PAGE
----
Luckily for me I am a man of simple tastes and have long ago ceased to really care what anyone thinks of me and my life choices. Which is great since my smoke of choice is Carter Hall which belongs to the category of classic American tobacco blends known as "over the counter" or "drugstore" tobacco: a category which earns its own share of derision from the elite.

    But as you say, at this stage of the game this particular hobby can ill afford such silly snobbery if we are to present a united front to the public.

  2. Too true, too true.

    Over the counter (OTC) tobaccos have even more ire directed at them than aromatics as a whole, though OTCs are almost all aromatics. Do you think the two are connected?

    1. I think it's a couple things.

      First the "elite's" chosen brand — or whatever — is usually a superior product in some way. I never argue that Leica's aren't top of the line cameras, I just argue that I enjoy my much less expensive Pentax or Canon or whatnot just as much.

      Secondly I think is the air of exclusiveness. Not everyone can afford Leicas. Not everyone can smoke the top of the line tobaccos. Personally I'm just not much a fan of the "English" baccys. And I tried smoking a blend with Perique in it for the first time a couple weeks ago and thought I was being strangled while being simultaneously kicked in the head.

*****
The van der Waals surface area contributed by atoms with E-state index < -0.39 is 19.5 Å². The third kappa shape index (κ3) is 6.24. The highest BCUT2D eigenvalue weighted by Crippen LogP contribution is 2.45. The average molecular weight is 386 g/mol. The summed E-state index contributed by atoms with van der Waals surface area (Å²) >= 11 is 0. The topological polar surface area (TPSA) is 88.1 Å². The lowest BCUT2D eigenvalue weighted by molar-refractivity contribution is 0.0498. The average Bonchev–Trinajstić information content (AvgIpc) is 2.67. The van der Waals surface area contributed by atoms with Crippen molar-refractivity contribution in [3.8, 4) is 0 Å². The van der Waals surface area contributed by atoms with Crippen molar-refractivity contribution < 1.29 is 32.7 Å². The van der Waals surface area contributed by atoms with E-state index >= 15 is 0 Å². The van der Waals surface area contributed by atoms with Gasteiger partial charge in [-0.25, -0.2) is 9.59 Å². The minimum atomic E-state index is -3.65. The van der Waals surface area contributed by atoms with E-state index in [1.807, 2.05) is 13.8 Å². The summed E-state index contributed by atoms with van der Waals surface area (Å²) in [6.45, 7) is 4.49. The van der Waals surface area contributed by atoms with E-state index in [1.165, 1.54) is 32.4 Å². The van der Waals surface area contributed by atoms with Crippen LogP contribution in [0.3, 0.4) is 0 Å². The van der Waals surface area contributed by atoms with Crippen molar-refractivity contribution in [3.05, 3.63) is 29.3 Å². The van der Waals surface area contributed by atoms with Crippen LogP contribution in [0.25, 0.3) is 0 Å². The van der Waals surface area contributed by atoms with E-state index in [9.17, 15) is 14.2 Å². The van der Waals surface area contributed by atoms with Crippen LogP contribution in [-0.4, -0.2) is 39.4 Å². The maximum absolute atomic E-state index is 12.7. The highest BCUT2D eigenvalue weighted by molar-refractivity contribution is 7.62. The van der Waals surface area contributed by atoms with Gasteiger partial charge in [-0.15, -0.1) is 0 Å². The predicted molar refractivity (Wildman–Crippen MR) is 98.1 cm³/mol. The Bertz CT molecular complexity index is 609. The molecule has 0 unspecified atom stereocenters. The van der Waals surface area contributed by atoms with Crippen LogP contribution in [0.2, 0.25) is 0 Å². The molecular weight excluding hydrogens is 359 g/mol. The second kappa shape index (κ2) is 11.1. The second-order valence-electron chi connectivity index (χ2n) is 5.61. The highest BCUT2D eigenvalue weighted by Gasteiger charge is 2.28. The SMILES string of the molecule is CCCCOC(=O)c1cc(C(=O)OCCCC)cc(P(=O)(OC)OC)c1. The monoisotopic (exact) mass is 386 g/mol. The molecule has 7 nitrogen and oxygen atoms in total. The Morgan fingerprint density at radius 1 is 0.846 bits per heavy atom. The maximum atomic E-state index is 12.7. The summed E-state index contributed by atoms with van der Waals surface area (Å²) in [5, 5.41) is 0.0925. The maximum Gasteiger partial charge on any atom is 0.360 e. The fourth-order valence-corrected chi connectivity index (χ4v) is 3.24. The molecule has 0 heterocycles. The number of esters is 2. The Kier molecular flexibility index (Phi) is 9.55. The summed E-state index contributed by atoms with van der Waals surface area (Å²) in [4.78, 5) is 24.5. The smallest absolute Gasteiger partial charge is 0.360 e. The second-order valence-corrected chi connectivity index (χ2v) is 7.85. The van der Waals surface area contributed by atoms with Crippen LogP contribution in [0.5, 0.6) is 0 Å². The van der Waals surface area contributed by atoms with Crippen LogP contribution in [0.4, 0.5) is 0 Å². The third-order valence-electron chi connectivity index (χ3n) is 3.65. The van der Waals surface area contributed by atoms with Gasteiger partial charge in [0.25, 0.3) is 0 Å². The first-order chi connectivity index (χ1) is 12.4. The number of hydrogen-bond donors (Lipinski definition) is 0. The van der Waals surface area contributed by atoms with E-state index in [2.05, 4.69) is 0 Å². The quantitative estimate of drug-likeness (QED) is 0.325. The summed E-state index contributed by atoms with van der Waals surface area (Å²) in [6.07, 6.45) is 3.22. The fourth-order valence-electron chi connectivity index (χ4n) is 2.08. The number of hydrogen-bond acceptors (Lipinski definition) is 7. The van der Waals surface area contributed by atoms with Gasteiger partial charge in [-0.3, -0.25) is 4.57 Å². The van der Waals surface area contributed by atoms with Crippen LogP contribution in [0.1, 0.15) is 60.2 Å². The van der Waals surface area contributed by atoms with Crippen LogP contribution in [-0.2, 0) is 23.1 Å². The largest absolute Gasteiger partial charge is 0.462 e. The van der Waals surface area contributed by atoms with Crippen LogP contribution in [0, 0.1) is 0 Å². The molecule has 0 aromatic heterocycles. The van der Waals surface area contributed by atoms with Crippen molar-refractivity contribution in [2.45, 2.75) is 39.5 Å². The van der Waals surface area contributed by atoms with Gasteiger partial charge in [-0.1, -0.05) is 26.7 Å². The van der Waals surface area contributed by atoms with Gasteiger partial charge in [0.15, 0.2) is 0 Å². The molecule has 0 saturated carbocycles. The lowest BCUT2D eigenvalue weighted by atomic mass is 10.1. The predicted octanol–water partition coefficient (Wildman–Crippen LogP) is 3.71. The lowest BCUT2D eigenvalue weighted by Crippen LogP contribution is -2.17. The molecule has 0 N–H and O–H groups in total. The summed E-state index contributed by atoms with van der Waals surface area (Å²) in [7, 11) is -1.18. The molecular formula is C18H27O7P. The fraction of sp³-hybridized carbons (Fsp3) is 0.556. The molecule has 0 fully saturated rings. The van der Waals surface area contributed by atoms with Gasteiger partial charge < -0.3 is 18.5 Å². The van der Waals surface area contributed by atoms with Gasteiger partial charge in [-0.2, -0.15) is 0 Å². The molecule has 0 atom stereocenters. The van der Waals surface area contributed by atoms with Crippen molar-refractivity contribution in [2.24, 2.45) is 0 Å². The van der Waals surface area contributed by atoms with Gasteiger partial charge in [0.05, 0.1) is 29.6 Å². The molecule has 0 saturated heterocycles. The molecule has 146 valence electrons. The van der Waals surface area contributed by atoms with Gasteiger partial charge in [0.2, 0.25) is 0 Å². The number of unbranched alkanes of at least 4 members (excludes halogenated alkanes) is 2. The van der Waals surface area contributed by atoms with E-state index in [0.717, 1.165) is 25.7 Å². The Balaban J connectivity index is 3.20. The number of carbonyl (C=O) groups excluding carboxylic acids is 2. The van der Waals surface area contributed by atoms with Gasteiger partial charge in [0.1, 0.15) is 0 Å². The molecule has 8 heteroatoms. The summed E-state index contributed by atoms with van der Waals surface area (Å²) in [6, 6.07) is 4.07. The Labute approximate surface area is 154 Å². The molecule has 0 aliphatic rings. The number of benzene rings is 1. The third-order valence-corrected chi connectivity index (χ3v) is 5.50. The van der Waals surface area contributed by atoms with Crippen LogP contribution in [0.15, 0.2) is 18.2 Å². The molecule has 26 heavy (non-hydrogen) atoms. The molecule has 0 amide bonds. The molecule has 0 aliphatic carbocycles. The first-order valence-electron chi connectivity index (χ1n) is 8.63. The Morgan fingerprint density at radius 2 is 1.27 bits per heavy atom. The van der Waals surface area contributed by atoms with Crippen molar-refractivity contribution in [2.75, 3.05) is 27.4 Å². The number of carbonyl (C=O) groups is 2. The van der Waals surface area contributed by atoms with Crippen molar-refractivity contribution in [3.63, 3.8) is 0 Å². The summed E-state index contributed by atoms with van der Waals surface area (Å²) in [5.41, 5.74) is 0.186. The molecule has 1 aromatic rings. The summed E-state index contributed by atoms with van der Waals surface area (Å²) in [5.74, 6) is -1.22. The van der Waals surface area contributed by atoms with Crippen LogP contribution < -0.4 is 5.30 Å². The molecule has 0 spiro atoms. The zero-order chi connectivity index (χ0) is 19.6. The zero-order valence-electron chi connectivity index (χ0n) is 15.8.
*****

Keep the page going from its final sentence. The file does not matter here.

Some folks really enjoy the top of the line, some folks really enjoy being in a "class above."

  3. Very well put, Ethan. I smoke whatever I feel like at the time, ranging from aromatics to old-style English. I really don't care what anyone else thinks with the exception of my wife who likes many of my flavours and lets me smoke what I want, where I want! :-)

  4. Hear, Hear! Very well spoken, my friend. I have been subject to just this sort of discrimination. As TheFoolish well knows (having gifted me several pouches over the years), Captain Black (and similar other Cavendish blends) has been my go-to tobacco since I was given my first pipe at 18. I started smoking Captain Black when a friend shared a bowl with me, and loved the mild taste, and the extraordinarily unoffensive room note. Don't get me wrong, I love Virginians and Englishes and just about everything tobacco has to offer in one way or another, but Captain is my old stand-by; what I smoke on a regular basis. And there is nothing like Boswell's Christmas Cookie in winter.

    Several years ago, I paid a visit to a pipe shop (no, he did NOT sell tobacco) in my then home town of Columbia. While browsing his wares, I struck up a conversation with the proprietor, a gruff elderly gentleman with a batter briar clenched in his teeth. As a new pipester, I eventually asked his opinion on materials, to which he somewhat loftily replied that the material depended on the tobacco you were smoking, and asked what I smoked. I responded that I generally smoke Captain Black. He immediately rolled his eyes and said "Oh, you smoke those aromatics," before promptly dismissing me from his world.

    You are absolutely right. That sort of thing is extremely off-putting to someone new to pipes. Also, that was the last time I ever visited this shop. I somewhat doubt it is still open.